Litigation funding is where a third party invests in a claim, paying for some or all of a party’s costs of bringing the claim in return for an agreed amount or share of the proceeds if the claim is successful.
Funded claims are generally run on a no-win-no-fee basis: if the claim is unsuccessful, the client does not have to reimburse the funder, which simply loses its investment.
Litigation funding has come a long way in the last ten years. Historically, it was seen as very much for ‘David v Goliath’ disputes where a claimant with limited resources needed financial assistance to bring a claim against a large opponent with deep pockets.
More recently, the litigation funding market has developed and competition amongst funders has meant that the cost of funding has reduced considerably. For smaller parties, funding can even up the arms race, undermining the common defendant tactic of prolonging the litigation while running up costs in order to strong arm the claimant into a less favourable settlement. Even for well-resourced companies, litigation funding can be a useful tool, taking litigation off a company’s balance sheet and allowing it to invest in other areas of the business rather than paying ongoing legal fees to bring a claim which might not bear fruit for several years.
In English litigation, third party funders are not permitted to control the litigation or exercise undue influence over it. They can offer opinions and are required continually to assess and review their funded claims to ensure that the claims are brought on a proper and sound basis. To allow them to do this, funding agreements will generally provide that the funder be kept updated with key developments and given access to relevant litigation documents.
The UK has a ‘loser pays’ system which, in most circumstances, means the unsuccessful party will be ordered to pay the other side’s costs at the conclusion of proceedings. There may also be costs orders on individual issues that are determined as the litigation progresses. No matter how strong a claim is, there is always the risk the court will find in the other side’s favour. Costs are likely to be very high if the matter goes all the way to trial, so the risk of having to pay adverse costs can deter potential claimants from bringing even strong claims.
After-the-event (‘ATE’) insurance is an insurance policy which a claimant (or prospective claimant) takes out after a dispute has arisen. Much like any other insurance product, in return for a premium, the insurer will cover some or all of the adverse cost risk so that if the claim is unsuccessful, the claimant is protected. Some insurers will offer wholly or partly deferred and contingent premiums, which only become payable at the conclusion of proceedings if the claim is successful.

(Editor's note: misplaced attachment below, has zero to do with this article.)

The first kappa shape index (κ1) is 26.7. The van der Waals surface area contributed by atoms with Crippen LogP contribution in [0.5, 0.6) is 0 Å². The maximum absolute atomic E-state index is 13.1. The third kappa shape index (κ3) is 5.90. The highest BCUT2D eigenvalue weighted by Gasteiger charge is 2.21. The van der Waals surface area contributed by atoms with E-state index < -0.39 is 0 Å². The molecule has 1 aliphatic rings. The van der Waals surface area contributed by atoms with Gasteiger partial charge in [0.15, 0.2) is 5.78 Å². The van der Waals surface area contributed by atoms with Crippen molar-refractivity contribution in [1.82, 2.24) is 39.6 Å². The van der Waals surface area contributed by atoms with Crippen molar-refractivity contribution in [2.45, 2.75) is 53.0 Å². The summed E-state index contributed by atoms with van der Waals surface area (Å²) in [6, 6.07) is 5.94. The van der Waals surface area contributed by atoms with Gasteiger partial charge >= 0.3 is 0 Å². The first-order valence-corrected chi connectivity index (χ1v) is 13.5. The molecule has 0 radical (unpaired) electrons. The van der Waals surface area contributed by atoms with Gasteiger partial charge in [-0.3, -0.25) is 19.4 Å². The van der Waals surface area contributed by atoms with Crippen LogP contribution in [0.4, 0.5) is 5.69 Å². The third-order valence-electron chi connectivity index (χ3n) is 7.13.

A combination of litigation funding and ATE insurance mean significant commercial claims can truly be brought on a ‘no win, no fee, no risk’ basis.
Litigation funding and ATE insurance are key to the operation of to the collective actions regime in the Competition Appeal Tribunal. The nature of the regime is such that the class representative will be fighting large, well-resourced and often global entities, for the benefit of a wider class when they themselves stand to gain very little if anything from the dispute. For example, Michael O’Higgins, former Chairman of the UK Pensions Regulator, is the sole director and member of Michael O’Higgins FX Class Representative Limited, which is seeking to represent a class which includes pension funds, hedge funds and multinational corporations in a claim against five of the world’s largest banks for manipulating the foreign exchange market.
Funding and ATE insurance are essential in these claims. Under the Competition Appeal Tribunal Rules and Guide, a class representative must be able to show at the outset that it will be able to pay the defendants’ recoverable costs if ordered to do so, and must be able to demonstrate that it is able to fund its own costs of bringing the claim. While the funder is entitled to make a return on its investment, the return must be approved by the Competition Appeal Tribunal and individual class members will still receive the full value of their claim.
The collective action regime is in its infancy with the test for certification still uncertain pending the judgment of the Supreme Court in Merricks v Mastercard, and the highly complex nature of these claims makes them very expensive. Notwithstanding that, there are currently eight live collective actions funded by five different litigation funders.
Author: Belinda Hollway + Douglas Campbell
Scott+Scott UK LLP